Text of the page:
Sen. Tester takes aim at Montana's housing shortage - TAI News
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Lawmakers of both parties acknowledge that a shortage of affordable housing is a top challenge facing Montana. Democratic U.S. Sen. Jon Tester is working to pass bills aimed at helping solve it.

With strong economic growth in recent years, the state’s population has increased faster than the availability of affordable places to live. Home prices have gone up by about 60% since the start of 2020, according to a November 2023 High Country News analysis of Zillow data, while the rate of available rental property dropped from 6.9% in 2017 to 3.2% in 2022.

“I can’t do a town hall in any community in Montana and not have the affordability of housing come up,” Republican Gov. Greg Gianforte told the Atlantic in August 2023. “Housing prices have just been out of control.”

Experts say housing shortages must be addressed through a combination of federal, state, and local policies.

Tester is a co-sponsor of two federal bills to improve availability of affordable housing.

“Look, there’s not a place I go in Montana, whether it’s a very small town or the bigger ones — and our bigger ones are about 100,000, so the small ones are much, much smaller than that — that there aren’t housing challenges,” he said during a March 12 Senate Banking Committee hearing. “And some of it is no housing is available, and others … the housing is there, but it’s dilapidated.” 

The Preservation and Reinvestment Initiative for Community Enhancement (PRICE) Act, introduced in November, would create a manufactured housing community improvement grant program to help create more places for low- and moderate-income people to live. “Our commonsense legislation will help preserve the supply of affordable housing across our state and revitalize units badly in need of repairs, and I’ll keep fighting until it becomes law,” he said in an press release published by the office of bill sponsor Sen. Catherine Cortez Masto of Nevada.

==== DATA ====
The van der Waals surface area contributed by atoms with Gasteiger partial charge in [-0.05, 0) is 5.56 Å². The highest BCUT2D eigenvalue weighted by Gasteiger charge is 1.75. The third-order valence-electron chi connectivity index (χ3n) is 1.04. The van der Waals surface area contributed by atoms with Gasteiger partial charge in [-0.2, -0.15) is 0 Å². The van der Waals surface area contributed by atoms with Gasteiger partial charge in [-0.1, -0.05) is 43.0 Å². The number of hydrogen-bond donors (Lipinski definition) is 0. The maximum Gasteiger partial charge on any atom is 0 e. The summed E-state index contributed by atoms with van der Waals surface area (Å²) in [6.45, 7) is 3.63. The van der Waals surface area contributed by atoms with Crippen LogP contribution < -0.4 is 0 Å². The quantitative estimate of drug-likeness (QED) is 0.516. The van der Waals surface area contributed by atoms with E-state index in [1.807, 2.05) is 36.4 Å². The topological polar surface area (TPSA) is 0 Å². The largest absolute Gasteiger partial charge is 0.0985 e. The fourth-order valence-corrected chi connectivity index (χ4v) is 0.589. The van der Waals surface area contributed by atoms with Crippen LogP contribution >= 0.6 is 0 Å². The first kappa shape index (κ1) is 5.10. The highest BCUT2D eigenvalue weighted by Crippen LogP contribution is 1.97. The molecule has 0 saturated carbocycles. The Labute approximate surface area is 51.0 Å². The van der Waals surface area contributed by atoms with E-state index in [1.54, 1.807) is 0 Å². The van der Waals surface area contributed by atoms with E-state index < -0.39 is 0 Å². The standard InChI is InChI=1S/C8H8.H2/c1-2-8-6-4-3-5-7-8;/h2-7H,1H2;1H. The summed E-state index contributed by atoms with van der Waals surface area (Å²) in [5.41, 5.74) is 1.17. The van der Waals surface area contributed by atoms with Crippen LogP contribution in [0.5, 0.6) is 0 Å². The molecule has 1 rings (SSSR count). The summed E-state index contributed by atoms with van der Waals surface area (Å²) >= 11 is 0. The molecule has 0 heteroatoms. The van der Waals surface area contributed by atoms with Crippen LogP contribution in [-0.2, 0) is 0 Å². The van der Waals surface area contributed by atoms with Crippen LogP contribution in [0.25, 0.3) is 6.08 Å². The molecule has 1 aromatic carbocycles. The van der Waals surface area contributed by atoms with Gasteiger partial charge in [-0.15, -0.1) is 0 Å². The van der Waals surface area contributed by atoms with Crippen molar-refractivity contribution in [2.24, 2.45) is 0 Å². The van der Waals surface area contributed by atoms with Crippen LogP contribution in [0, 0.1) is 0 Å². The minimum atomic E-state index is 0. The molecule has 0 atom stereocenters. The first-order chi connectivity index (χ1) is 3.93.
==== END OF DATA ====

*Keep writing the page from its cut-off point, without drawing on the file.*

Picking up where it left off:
The bipartisan Rural Housing Service Reform Act, also co-sponsored by Republican Sen. Steve Daines, was introduced in September. It would tweak U.S. Department of Agriculture rural housing programs to make it easier for homeowners to get small repair loans, for Native American communities to get mortgage loans, and for rental assistance recipients to continue receiving support after the landlord’s mortgage matures..

“Improving access to affordable housing is one of the most pressing issues facing our country, especially in rural states like Montana,” Tester wrote at the time. “That’s why I’m proud to team up with Republicans and Democrats on this commonsense, bipartisan legislation that will support housing and community development in rural areas.”

On March 8, Tester voted for a bipartisan appropriations package that included community development block grants and protections against out-of-state investors forcing Montanans out of their manufactured housing communities. Daines was one of just 22 senators to vote against the package, calling it “chock full of wasteful spending.”

“We hear every day that rising costs and a shortage of housing in Montana is making it difficult for families to live and work in our state,” Kaia Peterson, executive director of the nonprofit housing access organization Neighborworks Montana, told the Montana Independent in an emailed statement. “We appreciate Senator Tester working in the Senate on solutions that will help restore homes in need of repair and increase the supply of housing across Montana.”

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The Montana Independent is a project of American Independent Media, a 501(c)(4) organization whose mission is to use journalism to educate the public, giving them the information they need about local and federal issues.